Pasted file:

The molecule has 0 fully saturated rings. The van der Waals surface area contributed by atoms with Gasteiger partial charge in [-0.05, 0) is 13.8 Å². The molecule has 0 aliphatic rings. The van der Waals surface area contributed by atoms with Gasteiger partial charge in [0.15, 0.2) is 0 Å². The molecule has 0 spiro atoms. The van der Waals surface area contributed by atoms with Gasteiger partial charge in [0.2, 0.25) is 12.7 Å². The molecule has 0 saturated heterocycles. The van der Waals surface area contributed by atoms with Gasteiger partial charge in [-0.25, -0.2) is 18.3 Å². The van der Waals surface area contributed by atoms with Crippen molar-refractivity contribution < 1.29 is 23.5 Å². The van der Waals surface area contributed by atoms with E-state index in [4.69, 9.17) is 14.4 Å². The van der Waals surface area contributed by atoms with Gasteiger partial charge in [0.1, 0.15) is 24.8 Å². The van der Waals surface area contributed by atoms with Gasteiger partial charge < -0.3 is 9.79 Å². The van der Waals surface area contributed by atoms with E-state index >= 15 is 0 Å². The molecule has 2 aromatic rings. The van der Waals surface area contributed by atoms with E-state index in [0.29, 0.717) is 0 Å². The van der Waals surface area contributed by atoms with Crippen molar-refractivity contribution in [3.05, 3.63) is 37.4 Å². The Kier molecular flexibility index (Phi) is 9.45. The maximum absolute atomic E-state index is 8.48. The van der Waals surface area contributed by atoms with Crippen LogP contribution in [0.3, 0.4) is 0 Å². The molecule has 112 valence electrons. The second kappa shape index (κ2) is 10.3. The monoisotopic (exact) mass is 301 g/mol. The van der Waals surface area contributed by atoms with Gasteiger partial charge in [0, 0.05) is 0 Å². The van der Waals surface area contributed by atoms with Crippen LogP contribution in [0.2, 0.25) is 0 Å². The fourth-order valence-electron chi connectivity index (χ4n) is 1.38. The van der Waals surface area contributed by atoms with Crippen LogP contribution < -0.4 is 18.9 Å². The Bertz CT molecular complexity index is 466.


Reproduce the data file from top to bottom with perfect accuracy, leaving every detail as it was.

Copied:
The molecule has 0 fully saturated rings. The van der Waals surface area contributed by atoms with Gasteiger partial charge in [-0.05, 0) is 13.8 Å². The molecule has 0 aliphatic rings. The van der Waals surface area contributed by atoms with Gasteiger partial charge in [0.15, 0.2) is 0 Å². The molecule has 0 spiro atoms. The van der Waals surface area contributed by atoms with Gasteiger partial charge in [0.2, 0.25) is 12.7 Å². The molecule has 0 saturated heterocycles. The van der Waals surface area contributed by atoms with Gasteiger partial charge in [-0.25, -0.2) is 18.3 Å². The van der Waals surface area contributed by atoms with Crippen molar-refractivity contribution < 1.29 is 23.5 Å². The van der Waals surface area contributed by atoms with E-state index in [4.69, 9.17) is 14.4 Å². The van der Waals surface area contributed by atoms with Gasteiger partial charge in [0.1, 0.15) is 24.8 Å². The van der Waals surface area contributed by atoms with Gasteiger partial charge < -0.3 is 9.79 Å². The van der Waals surface area contributed by atoms with E-state index >= 15 is 0 Å². The molecule has 2 aromatic rings. The van der Waals surface area contributed by atoms with E-state index in [0.29, 0.717) is 0 Å². The van der Waals surface area contributed by atoms with Crippen molar-refractivity contribution in [3.05, 3.63) is 37.4 Å². The Kier molecular flexibility index (Phi) is 9.45. The maximum absolute atomic E-state index is 8.48. The van der Waals surface area contributed by atoms with Crippen LogP contribution in [0.3, 0.4) is 0 Å². The molecule has 112 valence electrons. The second kappa shape index (κ2) is 10.3. The monoisotopic (exact) mass is 301 g/mol. The van der Waals surface area contributed by atoms with Gasteiger partial charge in [0, 0.05) is 0 Å². The van der Waals surface area contributed by atoms with Crippen LogP contribution in [0.2, 0.25) is 0 Å². The fourth-order valence-electron chi connectivity index (χ4n) is 1.38. The van der Waals surface area contributed by atoms with Crippen LogP contribution < -0.4 is 18.9 Å². The Bertz CT molecular complexity index is 466.